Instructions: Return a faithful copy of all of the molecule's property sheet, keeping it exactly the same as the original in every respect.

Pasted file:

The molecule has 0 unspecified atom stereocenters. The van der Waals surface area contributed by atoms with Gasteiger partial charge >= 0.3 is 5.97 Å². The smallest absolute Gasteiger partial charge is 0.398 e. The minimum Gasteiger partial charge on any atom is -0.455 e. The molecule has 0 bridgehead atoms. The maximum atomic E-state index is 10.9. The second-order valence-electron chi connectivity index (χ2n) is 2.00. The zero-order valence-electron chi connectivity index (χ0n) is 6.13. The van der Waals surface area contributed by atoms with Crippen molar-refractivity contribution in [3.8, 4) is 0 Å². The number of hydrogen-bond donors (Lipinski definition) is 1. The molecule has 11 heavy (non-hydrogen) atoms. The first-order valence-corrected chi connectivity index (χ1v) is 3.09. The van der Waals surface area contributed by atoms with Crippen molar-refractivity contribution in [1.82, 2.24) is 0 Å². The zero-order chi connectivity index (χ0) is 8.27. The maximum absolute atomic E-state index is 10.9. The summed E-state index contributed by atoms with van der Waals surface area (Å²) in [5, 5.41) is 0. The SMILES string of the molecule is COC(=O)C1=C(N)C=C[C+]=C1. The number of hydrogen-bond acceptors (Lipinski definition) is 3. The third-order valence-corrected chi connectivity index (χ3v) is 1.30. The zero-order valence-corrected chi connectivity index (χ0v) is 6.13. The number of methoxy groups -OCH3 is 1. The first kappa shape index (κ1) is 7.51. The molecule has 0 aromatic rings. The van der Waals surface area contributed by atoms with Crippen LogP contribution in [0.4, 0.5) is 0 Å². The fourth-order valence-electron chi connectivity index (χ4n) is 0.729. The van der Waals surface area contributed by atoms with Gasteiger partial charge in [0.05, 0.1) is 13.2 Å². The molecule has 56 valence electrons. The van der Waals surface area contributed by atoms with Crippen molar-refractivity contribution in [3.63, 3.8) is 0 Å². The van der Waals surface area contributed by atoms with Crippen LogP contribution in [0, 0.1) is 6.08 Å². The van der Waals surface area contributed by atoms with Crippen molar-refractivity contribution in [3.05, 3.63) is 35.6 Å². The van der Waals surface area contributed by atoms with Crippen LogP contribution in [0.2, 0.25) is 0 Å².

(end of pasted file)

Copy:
The molecule has 0 unspecified atom stereocenters. The van der Waals surface area contributed by atoms with Gasteiger partial charge >= 0.3 is 5.97 Å². The smallest absolute Gasteiger partial charge is 0.398 e. The minimum Gasteiger partial charge on any atom is -0.455 e. The molecule has 0 bridgehead atoms. The maximum atomic E-state index is 10.9. The second-order valence-electron chi connectivity index (χ2n) is 2.00. The zero-order valence-electron chi connectivity index (χ0n) is 6.13. The van der Waals surface area contributed by atoms with Crippen molar-refractivity contribution in [3.8, 4) is 0 Å². The number of hydrogen-bond donors (Lipinski definition) is 1. The molecule has 11 heavy (non-hydrogen) atoms. The first-order valence-corrected chi connectivity index (χ1v) is 3.09. The van der Waals surface area contributed by atoms with Crippen molar-refractivity contribution in [1.82, 2.24) is 0 Å². The zero-order chi connectivity index (χ0) is 8.27. The maximum absolute atomic E-state index is 10.9. The summed E-state index contributed by atoms with van der Waals surface area (Å²) in [5, 5.41) is 0. The SMILES string of the molecule is COC(=O)C1=C(N)C=C[C+]=C1. The number of hydrogen-bond acceptors (Lipinski definition) is 3. The third-order valence-corrected chi connectivity index (χ3v) is 1.30. The zero-order valence-corrected chi connectivity index (χ0v) is 6.13. The number of methoxy groups -OCH3 is 1. The first kappa shape index (κ1) is 7.51. The molecule has 0 aromatic rings. The van der Waals surface area contributed by atoms with Crippen LogP contribution in [0.4, 0.5) is 0 Å². The fourth-order valence-electron chi connectivity index (χ4n) is 0.729. The van der Waals surface area contributed by atoms with Gasteiger partial charge in [0.05, 0.1) is 13.2 Å². The molecule has 56 valence electrons. The van der Waals surface area contributed by atoms with Crippen molar-refractivity contribution in [3.63, 3.8) is 0 Å². The van der Waals surface area contributed by atoms with Crippen LogP contribution in [0, 0.1) is 6.08 Å². The van der Waals surface area contributed by atoms with Crippen molar-refractivity contribution in [3.05, 3.63) is 35.6 Å². The van der Waals surface area contributed by atoms with Crippen LogP contribution in [0.2, 0.25) is 0 Å².